Kidnapping and Extortion in China Come Courtesy of the Family Planning Office

December 16, 2014 Updated: December 16, 2014

Since the late 1980s, China’s family planning authorities have collected hundreds of billions of dollars in fines from the public—but no one knows exactly where the money has gone.

In fact, there are concerns that vast sums have been embezzled, and the rest used simply to support the bloated bureaucracy that enforces the policy.

The problem was given vivid illustration recently when Zhang Yongling, a 39 year-old mother and her 10 month-old infant boy were rescued by police after being illegally detained for five days in a hotel by the local Family Planning Office—the agency that is supposed to enforce China’s strict population control policies. The incident took place in Tuanlin town, Linxi City of eastern China’s Shandong Province.

Zhang was detained because she couldn’t afford to pay the heavy penalty for giving birth to her third child, according to state news media. Population rules mostly limit couples to one baby.

A video of police rescuing four detained villagers, among them mother and baby, has been circulating on the Chinese internet in the past week.

“Thank you! Thank you!” Zhang cried out when she saw the police and other villagers. “They asked me for 140,000 yuan.” That’s over $22,000.

The fine is a massive sum in rural China, where the annual income per capita was less than $1,500, according to the Chinese National Bureau of Statistics.

Such exorbitant fines—what many call extortion—is a common problem under the one child policy.

Researchers Stuart Basten and Quanbao Jiang write in a 2014 Population Council report that “the fines and fees can lead to a strong temptation for corruption and/or zealous enforcement” of the policies.

The cash generated from them is huge—some estimates say more than 2 trillion yuan, or $314 billion, according to He Yafu, a prominent domestic critic—and there is no public, transparent explanation for where the money has gone.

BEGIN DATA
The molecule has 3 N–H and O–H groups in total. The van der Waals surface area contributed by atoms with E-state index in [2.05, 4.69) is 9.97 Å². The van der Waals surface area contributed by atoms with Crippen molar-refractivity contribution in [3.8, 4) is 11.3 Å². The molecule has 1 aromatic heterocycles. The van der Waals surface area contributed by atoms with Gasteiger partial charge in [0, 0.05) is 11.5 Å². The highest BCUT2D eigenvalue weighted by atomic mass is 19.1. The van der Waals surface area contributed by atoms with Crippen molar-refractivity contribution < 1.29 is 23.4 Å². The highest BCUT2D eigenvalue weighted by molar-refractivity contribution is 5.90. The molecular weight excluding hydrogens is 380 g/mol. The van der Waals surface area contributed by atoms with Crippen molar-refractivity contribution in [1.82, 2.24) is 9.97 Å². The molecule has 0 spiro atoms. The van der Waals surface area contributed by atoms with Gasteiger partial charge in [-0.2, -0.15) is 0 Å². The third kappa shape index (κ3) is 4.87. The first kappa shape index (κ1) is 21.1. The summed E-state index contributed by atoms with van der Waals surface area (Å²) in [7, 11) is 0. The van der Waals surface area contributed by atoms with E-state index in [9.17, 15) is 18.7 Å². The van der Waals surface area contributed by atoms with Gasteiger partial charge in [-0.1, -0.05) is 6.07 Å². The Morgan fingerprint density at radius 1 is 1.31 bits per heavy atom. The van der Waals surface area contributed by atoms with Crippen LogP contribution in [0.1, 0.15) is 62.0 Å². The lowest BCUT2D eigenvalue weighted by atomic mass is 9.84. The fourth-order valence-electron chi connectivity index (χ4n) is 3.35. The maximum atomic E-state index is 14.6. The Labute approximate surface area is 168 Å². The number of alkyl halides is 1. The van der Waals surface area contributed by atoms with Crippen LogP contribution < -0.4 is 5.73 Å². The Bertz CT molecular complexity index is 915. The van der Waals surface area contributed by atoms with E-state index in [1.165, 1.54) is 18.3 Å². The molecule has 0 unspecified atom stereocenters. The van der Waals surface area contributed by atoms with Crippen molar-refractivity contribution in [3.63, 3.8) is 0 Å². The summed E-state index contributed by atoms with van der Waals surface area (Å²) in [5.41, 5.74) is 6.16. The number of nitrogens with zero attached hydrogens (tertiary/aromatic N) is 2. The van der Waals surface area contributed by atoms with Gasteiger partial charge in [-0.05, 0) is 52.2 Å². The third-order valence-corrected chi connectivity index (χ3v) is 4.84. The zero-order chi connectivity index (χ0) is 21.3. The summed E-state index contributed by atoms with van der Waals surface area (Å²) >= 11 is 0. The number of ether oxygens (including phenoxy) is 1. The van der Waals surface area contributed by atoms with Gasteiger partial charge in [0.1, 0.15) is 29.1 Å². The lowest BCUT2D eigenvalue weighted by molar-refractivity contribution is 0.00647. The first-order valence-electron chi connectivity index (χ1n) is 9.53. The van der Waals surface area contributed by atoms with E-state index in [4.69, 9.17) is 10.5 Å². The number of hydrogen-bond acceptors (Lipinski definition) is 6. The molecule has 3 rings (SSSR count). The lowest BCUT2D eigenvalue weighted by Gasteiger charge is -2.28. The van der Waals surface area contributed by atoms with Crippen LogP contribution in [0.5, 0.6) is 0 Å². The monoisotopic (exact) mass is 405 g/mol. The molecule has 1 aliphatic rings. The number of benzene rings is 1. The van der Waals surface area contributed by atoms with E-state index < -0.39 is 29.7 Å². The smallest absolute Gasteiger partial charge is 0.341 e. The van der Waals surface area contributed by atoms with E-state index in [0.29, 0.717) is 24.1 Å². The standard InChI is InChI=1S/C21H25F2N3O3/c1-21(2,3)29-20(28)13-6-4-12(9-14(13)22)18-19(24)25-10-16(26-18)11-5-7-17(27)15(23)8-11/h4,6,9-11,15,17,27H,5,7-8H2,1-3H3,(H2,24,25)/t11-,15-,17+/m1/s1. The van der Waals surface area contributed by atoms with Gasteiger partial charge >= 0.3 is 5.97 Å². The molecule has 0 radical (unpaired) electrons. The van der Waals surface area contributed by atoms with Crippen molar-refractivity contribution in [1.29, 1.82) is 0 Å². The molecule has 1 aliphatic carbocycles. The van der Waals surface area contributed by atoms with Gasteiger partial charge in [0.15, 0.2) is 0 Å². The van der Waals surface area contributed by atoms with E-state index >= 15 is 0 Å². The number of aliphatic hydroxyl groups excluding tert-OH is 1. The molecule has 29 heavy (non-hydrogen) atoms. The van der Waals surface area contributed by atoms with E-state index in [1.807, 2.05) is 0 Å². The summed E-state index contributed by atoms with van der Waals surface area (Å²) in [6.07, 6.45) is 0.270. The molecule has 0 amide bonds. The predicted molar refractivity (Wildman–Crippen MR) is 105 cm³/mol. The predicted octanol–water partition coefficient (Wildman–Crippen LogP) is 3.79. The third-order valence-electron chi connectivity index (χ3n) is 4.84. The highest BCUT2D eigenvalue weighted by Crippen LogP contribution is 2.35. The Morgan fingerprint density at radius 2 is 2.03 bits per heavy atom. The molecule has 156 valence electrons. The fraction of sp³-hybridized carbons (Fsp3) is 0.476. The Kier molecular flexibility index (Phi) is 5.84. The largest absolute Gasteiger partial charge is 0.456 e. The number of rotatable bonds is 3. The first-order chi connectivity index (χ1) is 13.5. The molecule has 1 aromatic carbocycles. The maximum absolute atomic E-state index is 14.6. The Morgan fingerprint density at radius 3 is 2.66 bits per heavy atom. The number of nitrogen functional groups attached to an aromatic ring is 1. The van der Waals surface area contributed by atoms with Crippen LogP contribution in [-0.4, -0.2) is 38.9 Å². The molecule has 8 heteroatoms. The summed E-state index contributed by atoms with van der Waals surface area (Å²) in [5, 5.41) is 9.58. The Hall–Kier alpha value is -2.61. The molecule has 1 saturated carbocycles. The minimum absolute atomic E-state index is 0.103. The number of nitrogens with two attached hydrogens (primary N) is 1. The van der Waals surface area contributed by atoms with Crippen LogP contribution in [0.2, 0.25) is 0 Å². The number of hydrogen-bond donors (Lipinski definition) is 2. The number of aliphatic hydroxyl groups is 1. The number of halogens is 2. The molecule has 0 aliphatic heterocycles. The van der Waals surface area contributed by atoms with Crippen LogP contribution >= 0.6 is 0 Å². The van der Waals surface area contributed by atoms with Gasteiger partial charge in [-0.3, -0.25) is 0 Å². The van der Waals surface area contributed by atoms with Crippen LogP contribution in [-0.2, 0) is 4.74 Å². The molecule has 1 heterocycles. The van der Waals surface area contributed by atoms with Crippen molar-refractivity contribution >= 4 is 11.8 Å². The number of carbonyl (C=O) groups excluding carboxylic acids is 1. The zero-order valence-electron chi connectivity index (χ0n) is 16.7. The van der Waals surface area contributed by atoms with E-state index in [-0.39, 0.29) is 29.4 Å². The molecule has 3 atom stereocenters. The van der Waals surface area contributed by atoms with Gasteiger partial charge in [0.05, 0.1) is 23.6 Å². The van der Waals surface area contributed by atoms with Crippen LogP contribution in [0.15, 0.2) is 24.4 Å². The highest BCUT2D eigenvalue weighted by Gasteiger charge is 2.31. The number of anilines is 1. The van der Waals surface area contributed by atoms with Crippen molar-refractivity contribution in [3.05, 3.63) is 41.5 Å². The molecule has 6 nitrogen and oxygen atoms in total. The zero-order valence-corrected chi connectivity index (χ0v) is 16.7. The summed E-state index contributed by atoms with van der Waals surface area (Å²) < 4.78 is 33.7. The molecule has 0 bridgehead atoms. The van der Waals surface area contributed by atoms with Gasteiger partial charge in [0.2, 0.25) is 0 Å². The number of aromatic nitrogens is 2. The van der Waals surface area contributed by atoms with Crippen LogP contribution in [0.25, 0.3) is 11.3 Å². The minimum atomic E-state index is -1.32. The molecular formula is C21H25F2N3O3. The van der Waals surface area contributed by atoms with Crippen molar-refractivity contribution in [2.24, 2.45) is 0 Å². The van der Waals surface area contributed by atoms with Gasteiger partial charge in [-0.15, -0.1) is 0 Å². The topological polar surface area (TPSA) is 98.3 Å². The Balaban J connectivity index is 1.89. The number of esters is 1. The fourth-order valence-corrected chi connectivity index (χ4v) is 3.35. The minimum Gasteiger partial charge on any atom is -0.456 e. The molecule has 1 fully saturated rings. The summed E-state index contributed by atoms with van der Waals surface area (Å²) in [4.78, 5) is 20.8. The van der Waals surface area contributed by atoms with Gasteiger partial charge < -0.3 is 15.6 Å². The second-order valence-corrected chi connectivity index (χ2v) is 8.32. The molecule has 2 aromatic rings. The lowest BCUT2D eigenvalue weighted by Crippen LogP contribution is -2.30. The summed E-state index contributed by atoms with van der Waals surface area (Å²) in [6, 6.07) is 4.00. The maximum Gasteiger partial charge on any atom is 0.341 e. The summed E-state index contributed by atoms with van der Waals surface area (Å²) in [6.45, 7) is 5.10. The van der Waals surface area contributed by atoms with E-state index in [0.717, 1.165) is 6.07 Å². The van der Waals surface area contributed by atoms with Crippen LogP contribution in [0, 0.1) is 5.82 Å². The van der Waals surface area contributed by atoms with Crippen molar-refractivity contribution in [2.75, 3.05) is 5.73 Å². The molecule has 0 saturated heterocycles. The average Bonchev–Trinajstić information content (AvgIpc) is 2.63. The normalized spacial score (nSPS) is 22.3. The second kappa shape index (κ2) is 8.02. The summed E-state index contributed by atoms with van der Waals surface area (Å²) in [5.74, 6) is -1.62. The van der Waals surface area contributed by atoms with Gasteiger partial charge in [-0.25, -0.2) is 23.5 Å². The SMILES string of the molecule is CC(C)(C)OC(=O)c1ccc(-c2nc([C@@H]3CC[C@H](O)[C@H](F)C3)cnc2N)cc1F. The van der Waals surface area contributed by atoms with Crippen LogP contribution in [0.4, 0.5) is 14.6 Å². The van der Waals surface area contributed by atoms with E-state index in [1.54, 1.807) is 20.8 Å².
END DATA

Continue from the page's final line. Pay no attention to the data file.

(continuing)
Basten and Jiang refer to the work of one researcher who “identified instances in some towns where more than half of the local administration is employed by the family planning program, and has noted a sharp upward trend in both the scale and size of the fees.” That is, local governments have in some cases funded their costs through imposing the fees, and then ramped them up to extract more cash from parents.

Some in China have recently called for an end to runaway fines for having children. Chinese demographers Huang Wenzheng and Liang Jianzhang published an article on Nov. 27, proposing an end to social maintenance fees and a freeze on those already charged.

The following day another six deputies of the National People’s Congress, the Party’s rubber-stamp legislature, jointly proposed that the government abolish the social maintenance fee.

Such concerns come at a time when a decrease in China’s population may make economic conditions particularly difficult over the next five and ten years, as the working age population is projected to plummet.

The matter has long been bogged down in bureaucratic inertia—it’s much easier to set up an apparatus like the family planning agency than it is to wind down.

For Zhang Yongling and her husband Liu Tao, the hopes are that the strict population control policies will end sooner rather than later.

The two were hounded by family planning officials since they had their third baby, eventually resulting in the abduction and rescue. They were interviewed widely in the Chinese press, and many readers were angry and outraged at their treatment.

Wang Xiufeng, a family planning official who participated in the detention, was reached by the Chinese media The Paper. He said he had nothing to do with ordering the detention—that was decided by “higher level leadership.” He was just the driver.

When a reporter attempted to reach that higher-level leadership of the family planning office, a staff member replied that “all the leaders are on business trips.”